There’s also the fact that Nathan is in my eyes, a very unlikeable character, who by the look of his shirt can’t eat a shepherd’s pie without a bib, and will not shut the fuck up. He’s a cross between Flick from A Bug’s Life, and a jar of blackcurrant jam – which as you surely know is cockiness in a jar (bastard stuff stains like a motherfucker, but it tastes great and it sure as hell knows it). Said cockiness surely isn’t helped by the fact that he single-handedly manages to wipe out an entire regiment or mercenary pirates (or fleet, or whatever the hell you call a group of mercenary pirates). The bit that really made me void the warranty for my lovely TV was the fact he had about 3 one-liners he’d use in each of the many fire fights, and the generic problem is that they’re a) repetitive and b) not even remotely entertaining. There’s also the fact that he did a scoff-worthy impression of Sam Beckett whenever someone dropped a grenade near him – which as it turns out is incredibly frigging often.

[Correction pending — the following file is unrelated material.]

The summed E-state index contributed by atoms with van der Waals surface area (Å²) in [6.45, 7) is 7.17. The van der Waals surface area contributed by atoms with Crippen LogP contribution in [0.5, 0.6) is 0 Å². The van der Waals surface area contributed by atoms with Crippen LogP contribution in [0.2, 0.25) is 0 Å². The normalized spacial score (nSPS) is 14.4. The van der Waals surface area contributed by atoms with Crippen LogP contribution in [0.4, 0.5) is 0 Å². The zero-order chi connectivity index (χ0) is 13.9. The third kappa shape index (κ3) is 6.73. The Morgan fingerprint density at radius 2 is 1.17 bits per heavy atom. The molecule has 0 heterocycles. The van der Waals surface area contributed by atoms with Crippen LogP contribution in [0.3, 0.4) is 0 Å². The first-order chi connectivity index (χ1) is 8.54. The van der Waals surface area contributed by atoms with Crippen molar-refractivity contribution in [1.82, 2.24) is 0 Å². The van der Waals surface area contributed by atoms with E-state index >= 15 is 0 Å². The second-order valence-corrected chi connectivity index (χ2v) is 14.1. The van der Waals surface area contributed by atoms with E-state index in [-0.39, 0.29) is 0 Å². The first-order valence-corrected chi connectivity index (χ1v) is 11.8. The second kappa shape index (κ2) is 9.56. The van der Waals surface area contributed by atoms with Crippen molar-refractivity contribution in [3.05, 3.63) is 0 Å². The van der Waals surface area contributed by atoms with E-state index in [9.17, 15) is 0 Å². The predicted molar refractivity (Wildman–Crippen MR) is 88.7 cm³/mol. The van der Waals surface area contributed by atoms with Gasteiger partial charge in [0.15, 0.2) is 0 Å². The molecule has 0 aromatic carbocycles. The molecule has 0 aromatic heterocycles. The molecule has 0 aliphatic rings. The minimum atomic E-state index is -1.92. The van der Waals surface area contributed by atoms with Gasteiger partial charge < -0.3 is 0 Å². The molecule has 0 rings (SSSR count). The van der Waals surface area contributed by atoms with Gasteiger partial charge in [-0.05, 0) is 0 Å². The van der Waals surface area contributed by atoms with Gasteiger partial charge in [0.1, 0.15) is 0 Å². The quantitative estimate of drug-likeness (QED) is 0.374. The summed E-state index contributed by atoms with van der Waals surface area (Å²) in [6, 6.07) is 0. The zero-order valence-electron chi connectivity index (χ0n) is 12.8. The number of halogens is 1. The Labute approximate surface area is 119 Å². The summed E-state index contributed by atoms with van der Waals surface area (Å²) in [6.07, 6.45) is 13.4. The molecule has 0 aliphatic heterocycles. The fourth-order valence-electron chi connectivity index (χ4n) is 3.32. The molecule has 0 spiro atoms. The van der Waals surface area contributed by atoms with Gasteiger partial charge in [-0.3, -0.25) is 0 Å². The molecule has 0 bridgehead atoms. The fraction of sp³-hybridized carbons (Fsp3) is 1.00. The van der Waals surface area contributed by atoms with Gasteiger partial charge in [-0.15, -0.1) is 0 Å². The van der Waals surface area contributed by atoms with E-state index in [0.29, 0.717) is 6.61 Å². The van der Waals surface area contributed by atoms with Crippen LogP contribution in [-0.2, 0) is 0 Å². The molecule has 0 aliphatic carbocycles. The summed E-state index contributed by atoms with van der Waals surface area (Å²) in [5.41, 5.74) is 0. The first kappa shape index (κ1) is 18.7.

Which leads me nicely to something else that annoyed my about Uncharted. During the completely unavoidable fire fights you naturally have to take cover or die, only after about 30 seconds of which, that stone pillar you were soiling yourself behind crumbles is if it was in fact made of Lego, which I assume in practise wouldn’t hold up for more than 30 seconds in a fire fight. Inevitably, that frequently leaves you with the choice of stay in cover and die or die when shooting, or die when trying to run away. And in the final boss battle this is only amplified to the point where I was just glad Sony had decided to sell PS3 pads in twin packs for a similar price to single pads. It was this point when “cinematic gaming” came into my head once more. Only this time it was because the linearity of Uncharted was so evident it felt like I was following a script. Every time I tried deviating from the script I was greeted by the world’s best shotgun in the hands of an award winning marksman.

As such the exploring that I liked so much drained away like a cup of tea that’d been left alone for so long that it’d not only gone cold but the sugar had been reconstituted as a horrible brown goo at the bottom of the cup. Interestingly, that metaphor’s even more suitable than I initially thought.